Health A-Z

LASSA FEVER: What you should know

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According to the Center for disease control and Prevention (CDC), there is an estimated number of 100,000-300,000 reported cases of Lassa fever in West Africa and approximately 5,000 deaths.

Here are a few key points you should know about the disease.

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What is Lassa Fever

Lassa fever was first discovered in Nigeria in 1969. It was named after the state it was first discovered in. It is an acute viral infection that typically occurs in West Africa. It is habitually seen in countries like Liberia, Sierra Leone, Nigeria, Guinea, but can also be found in other countries. The WHO defines Lassa fever as an “acute hemorrhagic fever.”

How is it spread

The Lassa virus is carried in rodents (especially rats), and transmitted to humans through direct contact, exposure to the urine, feces, saliva, and blood, of an infected rodent. It can also be transmitted through eating or drinking foods that have been contaminated by the virus, or the actual consumption of an infected rodent. Transmission can also be airborne, through human-to-human contact (usually via bodily fluids, particularly in hospitals); or through contaminated beddings, and items of clothing.

What are its signs and symptoms

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Lassa fever can be challenging to diagnose because of its vague signs and symptoms that mimic other infections, and illnesses (e.g., malaria, bacterial infections, Ebola, etc.). The commonest signs and symptoms are malaise, headache, nausea, vomiting, sore throat, myalgia, abdominal & chest pain. More severe manifestations include hearing loss, hemorrhage (bleeding), tremors, respiratory distress, and encephalitis (inflammation of brain tissue). If not treated promptly, Lassa fever virus can lead to multi-organ failure, and eventually death. An individual can be infected, and not show any sign or symptoms for at least 1-3 weeks (incubation period).


Unfortunately, there are no vaccines for the prevention of Lassa fever. However, Lassa fever is treated with Ribavirin. An antiviral medication that is most effective if administered during the early phases of the illness, maintenance therapy (fluid administration), electrolyte therapy, hemodynamic monitoring, and oxygenation management can be used to aid recovery.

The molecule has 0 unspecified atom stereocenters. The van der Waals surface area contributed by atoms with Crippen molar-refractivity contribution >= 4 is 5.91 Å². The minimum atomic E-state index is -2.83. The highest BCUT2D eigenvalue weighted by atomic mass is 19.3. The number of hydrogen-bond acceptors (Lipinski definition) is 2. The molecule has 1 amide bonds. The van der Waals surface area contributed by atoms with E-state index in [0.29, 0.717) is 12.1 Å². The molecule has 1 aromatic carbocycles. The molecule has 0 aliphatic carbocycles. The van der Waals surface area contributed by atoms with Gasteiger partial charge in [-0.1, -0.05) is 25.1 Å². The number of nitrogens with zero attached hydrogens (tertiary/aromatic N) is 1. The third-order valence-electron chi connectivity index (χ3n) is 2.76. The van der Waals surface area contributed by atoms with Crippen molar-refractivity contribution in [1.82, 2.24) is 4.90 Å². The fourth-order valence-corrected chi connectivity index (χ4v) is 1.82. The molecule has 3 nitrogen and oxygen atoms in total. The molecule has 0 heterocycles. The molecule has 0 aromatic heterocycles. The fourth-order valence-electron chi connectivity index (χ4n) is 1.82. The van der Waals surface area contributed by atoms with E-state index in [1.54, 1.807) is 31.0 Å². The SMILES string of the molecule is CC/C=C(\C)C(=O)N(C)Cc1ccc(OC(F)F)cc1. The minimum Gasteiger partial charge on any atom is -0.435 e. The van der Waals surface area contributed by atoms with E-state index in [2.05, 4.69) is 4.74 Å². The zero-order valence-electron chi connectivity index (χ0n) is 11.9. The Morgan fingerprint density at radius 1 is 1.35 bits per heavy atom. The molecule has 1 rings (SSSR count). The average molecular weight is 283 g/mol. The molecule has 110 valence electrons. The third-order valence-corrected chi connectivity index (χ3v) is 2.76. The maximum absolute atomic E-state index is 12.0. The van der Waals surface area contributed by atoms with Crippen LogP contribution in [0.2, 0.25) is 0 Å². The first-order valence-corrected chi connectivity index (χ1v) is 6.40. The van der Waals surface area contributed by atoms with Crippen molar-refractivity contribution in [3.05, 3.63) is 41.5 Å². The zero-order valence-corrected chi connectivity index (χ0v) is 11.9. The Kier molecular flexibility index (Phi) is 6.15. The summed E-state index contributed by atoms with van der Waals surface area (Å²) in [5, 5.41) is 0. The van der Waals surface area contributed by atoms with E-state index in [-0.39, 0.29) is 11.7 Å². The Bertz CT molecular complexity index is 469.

Lassa fever is prevented by washing hands regularly, especially before handling food. Keeping your surroundings clean. Storing food items in containers, and lids that cannot be penetrated by rodents, cooking all foods thoroughly.


Lassa fever can be controlled and prevented by raising awareness and educating the public about the infection, emphasizing key points such as the importance of early detection and treatment, the importance of hand washing, and keeping a clean environment. It is also important to educate healthcare professionals on the importance of using personal protective equipment’s (PPE) to prevent nosocomial transmission of communicable diseases.

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  1. Isa, S., Okwute, A., Iraoyah, K., Nathan, S., Simji, G., Okolo, M., . . . Isa, D. (2016). Postexposure prophylaxis for Lassa fever: Experience from a recent outbreak in Nigeria. Nigerian Medical Journal, 57(4), 246. doi:10.4103/0300-1652.188362
  2. Mofolorunsho, K. C. (2016). Outbreak of Lassa fever in Nigeria: measures for prevention and control. Pan African Medical Journal,23. doi:10.11604/pamj.2016.23.210.8923
  3. (n.d.). Retrieved from
  4. Lassa Fever – Nigeria. (n.d.). Retrieved January 31, 2018, from
  5. Lassa fever claims 21 lives, affect 10 health workers. (2018, January 30). Retrieved January 31, 2018, from
Chinwe Ojiyi RN BSN

The author Chinwe Ojiyi RN BSN

Chinwe is a Registered Nurse in the United States with a passion for health and fitness. She created her blog  with the intention of sharing her passion for health and fitness, reach more people, as well as educate, and share knowledge from her professional journey as a new nurse.

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